With seemingly every athlete on Twitter, Jackson sent out a tweet Sunday night saying that "as much as I want to see the field this year, (I) decided to not waste a year on special teams (and am) going to redshirt." As a result, Jackson's tweet spread throughout Wisconsin message boards.
That's not a problem, according to head coach Bret Bielema, who leaves the final decision whether a true freshman wants to play or not up to them. The only bit of controversy was that Bielema said a day earlier that Jackson could play an important part in all four phases of Wisconsin's special teams units. Oops.
"He came up to me and said, ‘Coach, I didn't mean to (cause a problem)," said Bielema with a laugh.
Jackson eventually deleted the tweet and laughed about it two days later. Consider his deleted tweet the beginning of his epiphany. Jackson was a kickoff and punt returner at Kenosha Bradford High school, but would be used in a different role for the 2012 season.
"I would play special teams if they wanted me to," said Jackson. "I'd be fine getting a few snaps at the end of the game to get the game speed down, but I'll do whatever. I feel I am game ready."
Although Jackson is current Wisconsin's fifth running back, the true freshman says he's learned the entire playbook, making him a valuable commodity to Wisconsin.
Bielema always leaves the final decision up to the player, citing that he doesn't want a disgruntled freshman playing if that player would prefer to save his year of eligibility. If Jackson says yes, however, Bielema knows exactly what Wisconsin is getting.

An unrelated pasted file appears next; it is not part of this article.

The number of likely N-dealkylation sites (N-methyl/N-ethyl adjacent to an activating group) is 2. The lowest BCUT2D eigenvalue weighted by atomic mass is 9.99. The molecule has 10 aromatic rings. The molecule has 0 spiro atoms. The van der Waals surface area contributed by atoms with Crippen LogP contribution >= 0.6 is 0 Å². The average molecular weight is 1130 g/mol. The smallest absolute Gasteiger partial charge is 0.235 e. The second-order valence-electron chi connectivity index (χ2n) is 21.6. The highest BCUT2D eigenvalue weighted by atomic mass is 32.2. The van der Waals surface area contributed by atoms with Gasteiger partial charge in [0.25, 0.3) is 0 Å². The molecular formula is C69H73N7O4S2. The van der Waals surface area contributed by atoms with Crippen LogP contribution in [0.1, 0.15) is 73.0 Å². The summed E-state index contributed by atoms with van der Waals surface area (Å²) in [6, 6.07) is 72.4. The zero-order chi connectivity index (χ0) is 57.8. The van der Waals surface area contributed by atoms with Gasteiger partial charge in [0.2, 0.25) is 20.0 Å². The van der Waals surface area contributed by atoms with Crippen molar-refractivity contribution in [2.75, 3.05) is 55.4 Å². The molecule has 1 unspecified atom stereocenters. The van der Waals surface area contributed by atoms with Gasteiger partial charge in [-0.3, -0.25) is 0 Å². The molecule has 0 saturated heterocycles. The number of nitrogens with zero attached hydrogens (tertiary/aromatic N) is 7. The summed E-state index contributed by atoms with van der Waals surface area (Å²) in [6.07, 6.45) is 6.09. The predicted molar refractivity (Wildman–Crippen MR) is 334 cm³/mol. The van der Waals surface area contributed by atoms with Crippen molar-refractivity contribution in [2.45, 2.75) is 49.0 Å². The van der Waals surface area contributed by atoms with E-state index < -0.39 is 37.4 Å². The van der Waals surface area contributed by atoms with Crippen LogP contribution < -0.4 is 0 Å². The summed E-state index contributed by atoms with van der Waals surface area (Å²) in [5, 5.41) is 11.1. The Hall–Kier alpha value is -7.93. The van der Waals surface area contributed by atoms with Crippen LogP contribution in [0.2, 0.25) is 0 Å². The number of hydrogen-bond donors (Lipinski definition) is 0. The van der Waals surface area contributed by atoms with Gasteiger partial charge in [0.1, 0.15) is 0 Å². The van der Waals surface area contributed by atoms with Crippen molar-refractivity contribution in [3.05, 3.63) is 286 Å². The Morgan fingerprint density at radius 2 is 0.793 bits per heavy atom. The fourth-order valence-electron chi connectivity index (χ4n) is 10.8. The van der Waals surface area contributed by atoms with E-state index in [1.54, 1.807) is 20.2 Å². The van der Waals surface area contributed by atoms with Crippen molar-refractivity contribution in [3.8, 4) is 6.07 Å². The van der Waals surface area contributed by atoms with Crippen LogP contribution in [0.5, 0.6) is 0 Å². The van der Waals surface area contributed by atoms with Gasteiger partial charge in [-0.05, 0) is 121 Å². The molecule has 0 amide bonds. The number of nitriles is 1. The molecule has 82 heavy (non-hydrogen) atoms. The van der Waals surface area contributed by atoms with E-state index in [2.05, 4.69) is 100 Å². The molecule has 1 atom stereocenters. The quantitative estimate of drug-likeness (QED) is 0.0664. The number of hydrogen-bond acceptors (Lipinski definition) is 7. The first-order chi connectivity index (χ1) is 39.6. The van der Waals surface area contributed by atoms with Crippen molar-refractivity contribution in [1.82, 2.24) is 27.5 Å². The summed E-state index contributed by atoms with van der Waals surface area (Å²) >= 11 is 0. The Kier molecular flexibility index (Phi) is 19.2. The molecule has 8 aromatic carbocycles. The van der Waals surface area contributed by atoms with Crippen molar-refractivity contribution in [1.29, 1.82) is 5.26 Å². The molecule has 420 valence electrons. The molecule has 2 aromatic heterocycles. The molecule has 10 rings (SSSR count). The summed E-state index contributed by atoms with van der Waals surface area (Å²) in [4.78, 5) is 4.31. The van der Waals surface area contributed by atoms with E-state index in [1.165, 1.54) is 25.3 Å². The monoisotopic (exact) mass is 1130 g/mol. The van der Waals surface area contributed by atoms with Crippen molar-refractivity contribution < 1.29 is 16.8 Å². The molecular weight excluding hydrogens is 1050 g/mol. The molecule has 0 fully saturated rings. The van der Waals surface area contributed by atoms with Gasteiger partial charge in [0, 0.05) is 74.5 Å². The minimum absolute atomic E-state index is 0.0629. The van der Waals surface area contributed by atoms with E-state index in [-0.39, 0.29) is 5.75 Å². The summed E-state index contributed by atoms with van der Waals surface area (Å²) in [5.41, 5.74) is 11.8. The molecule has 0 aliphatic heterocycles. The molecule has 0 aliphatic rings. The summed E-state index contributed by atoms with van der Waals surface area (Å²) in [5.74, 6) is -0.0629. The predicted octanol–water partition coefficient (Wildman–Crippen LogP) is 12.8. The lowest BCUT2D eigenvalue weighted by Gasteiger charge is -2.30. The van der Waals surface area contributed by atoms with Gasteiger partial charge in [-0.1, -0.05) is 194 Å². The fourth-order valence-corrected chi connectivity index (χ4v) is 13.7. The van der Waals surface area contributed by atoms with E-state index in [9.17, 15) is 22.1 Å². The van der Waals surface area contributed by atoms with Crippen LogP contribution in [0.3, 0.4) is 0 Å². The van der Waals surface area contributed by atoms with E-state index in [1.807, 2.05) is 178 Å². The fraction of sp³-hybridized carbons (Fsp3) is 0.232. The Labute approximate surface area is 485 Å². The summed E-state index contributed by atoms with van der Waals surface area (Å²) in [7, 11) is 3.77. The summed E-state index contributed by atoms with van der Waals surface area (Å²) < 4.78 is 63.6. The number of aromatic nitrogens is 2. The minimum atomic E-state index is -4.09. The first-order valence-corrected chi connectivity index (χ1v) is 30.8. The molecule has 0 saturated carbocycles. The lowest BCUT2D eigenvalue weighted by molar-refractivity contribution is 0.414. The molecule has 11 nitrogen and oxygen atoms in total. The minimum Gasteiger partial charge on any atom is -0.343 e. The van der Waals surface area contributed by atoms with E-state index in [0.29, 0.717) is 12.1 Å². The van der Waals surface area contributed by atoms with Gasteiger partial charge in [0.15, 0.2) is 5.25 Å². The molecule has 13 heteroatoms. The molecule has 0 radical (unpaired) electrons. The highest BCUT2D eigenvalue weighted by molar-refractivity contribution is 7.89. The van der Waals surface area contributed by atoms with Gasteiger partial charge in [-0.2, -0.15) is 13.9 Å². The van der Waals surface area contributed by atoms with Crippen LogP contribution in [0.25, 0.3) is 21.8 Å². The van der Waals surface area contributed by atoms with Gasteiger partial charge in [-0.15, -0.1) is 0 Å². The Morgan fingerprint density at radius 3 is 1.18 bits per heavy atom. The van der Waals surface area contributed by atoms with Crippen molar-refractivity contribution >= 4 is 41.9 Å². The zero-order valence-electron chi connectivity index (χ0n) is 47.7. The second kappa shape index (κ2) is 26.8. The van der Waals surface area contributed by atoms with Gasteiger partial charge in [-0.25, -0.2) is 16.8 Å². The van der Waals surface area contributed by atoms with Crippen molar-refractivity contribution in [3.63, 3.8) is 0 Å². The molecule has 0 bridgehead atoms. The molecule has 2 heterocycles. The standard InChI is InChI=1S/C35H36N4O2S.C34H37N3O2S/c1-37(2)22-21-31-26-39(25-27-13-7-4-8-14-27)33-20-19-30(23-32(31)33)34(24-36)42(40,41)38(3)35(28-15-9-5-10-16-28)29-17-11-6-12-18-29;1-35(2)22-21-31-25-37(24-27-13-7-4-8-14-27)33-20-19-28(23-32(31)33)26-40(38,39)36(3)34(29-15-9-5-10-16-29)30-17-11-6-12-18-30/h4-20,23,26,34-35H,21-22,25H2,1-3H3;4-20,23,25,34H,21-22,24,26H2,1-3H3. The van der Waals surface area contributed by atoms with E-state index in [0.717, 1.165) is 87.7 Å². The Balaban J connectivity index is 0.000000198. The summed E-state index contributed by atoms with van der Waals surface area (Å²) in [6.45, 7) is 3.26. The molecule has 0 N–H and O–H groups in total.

"I think he's a good athlete … (and) has the ability to do a lot of different things," said Bielema of Jackson. "He's got one of those bodies where he can run really fast, play with good balance and a pretty smart kid. Those kinds of guys we can't get enough of."
Bielema left out the word ‘resilient' when describing what Jackson brings to his units. Jackson's journey is well documented, as he tore his ACL after getting tackled from behind with 16 seconds left in second quarter of first game last season. Jackson still managed to record 198 yards of total offense, average 13.3 yards per carry and scored two touchdowns before injury, and enrolled at Wisconsin in January to finish his rehab.
Having been limited in the spring and with his knowledge of the playbook, fall camp has been a welcomed return for Jackson, as he has rotated in with the second-string offense. Even with his bulky knee brace, Jackson's speed has gotten quicker than what is was pre-injury.
"He's definitely gotten better each day from day one to now," said running back coach Thomas Hammock. "He had a good scrimmage over the weekend, and I'm certainly excited about his future. I just tell him to come out and compete every day and to get yourself ready to play."
Jackson has been counting down the days until Monday when he finally gets to take off his brace, as he'll officially have made it throughout the entire process without any serious or minor setbacks.
"I am blessed to still be playing this sport and to still have my scholarship after the injury," said Jackson. "Coming out here and competing for a spot on the depth chart has been great for me."